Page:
Identify/Generate the principle
Time: 20-30 minutes
This activity (a variation of Film Evidence) introduces students
to the kinds of evidence they can use in writing about television
beyond plot. Students practice both finding evidence to suit a
claim and generating a claim after gathering evidence. This is
an incredibly useful exercise if you plan to ask students to write
papers of any length in response to TV.
Tape the opening credits to two television series: one that you
think most of your class has seen, one that you think they haven't.
It's especially effective to pair two shows with similar subjects,
one recent, one older ("Malcolm in the Middle" with "Leave
It To Beaver," "Ally McBeal" with "The Mary
Tyler Moore Show," "The West Wing" with "Yes,
Before you roll the credits, ask the students to brainstorm a short
list of claims about the first show: How does it depict families/women/politics/etc.?
Jot them down on the board. Then, roll the credits to the first
show. First, just ask students to watch and listen. Then, ask them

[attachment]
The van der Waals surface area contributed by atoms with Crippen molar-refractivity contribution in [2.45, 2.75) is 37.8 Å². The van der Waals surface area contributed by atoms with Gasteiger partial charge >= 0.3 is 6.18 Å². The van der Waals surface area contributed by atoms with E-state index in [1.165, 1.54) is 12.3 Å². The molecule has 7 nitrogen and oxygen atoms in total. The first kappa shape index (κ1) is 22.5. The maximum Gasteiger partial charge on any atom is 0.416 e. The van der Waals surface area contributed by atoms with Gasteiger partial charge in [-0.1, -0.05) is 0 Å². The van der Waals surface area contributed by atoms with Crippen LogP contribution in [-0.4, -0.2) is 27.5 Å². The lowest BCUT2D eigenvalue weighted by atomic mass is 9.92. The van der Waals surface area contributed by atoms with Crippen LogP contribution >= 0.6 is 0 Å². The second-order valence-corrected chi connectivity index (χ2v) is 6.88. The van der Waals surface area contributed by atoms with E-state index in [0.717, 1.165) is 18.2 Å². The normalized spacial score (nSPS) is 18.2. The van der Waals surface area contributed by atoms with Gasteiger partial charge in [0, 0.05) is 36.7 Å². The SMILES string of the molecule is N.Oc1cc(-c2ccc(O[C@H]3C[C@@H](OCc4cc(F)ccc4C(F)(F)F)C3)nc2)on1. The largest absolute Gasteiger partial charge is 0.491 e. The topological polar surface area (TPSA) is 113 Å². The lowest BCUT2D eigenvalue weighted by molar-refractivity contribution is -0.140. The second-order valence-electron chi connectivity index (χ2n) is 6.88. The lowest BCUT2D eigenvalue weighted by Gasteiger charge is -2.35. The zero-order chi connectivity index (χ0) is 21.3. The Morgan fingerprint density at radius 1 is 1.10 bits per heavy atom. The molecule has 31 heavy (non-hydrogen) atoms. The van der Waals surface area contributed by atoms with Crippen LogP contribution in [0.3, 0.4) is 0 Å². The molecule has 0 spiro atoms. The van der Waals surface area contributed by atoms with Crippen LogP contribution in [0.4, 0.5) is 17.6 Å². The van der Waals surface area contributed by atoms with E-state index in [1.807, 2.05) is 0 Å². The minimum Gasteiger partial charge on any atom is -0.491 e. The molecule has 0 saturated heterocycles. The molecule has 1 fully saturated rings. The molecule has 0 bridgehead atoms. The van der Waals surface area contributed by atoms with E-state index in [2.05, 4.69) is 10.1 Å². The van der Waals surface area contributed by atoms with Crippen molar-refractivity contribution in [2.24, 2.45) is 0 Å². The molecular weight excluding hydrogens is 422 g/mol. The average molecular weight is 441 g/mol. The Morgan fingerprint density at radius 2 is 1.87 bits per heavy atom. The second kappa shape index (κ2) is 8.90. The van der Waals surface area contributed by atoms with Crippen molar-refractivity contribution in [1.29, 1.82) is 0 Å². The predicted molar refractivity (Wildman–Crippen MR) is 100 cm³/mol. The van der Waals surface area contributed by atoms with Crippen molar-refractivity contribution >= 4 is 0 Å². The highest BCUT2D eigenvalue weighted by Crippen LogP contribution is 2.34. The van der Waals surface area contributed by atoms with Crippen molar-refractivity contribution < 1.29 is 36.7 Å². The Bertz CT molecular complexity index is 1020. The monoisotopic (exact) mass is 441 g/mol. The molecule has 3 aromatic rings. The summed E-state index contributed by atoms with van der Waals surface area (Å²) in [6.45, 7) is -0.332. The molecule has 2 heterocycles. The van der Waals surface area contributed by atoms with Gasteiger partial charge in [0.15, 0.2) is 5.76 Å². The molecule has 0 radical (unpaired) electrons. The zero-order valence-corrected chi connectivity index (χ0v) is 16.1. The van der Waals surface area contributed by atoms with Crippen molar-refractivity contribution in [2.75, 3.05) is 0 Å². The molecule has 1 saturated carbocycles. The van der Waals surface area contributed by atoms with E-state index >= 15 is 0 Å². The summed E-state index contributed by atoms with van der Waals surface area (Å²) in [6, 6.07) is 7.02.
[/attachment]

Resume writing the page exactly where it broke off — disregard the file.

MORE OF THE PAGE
to choose a claim from the board and make notes of anything they
could use as evidence to support that claim. (Roll the credits
two more times for this activity; they go by quickly.) Finally,
share evidence, and make a list of the kinds of clues television
offers: music, camera angle, pace, shot choice, sequence, credit
Then, roll the credits to the less popular program. Ask students
to watch and listen without taking any notes. Then assign each
student to a particular category of evidence; roll the credits
twice more, asking students to take notes about their assigned
type of evidence. Share results. Brainstorm a list of claims about
the program that grow out of the evidence.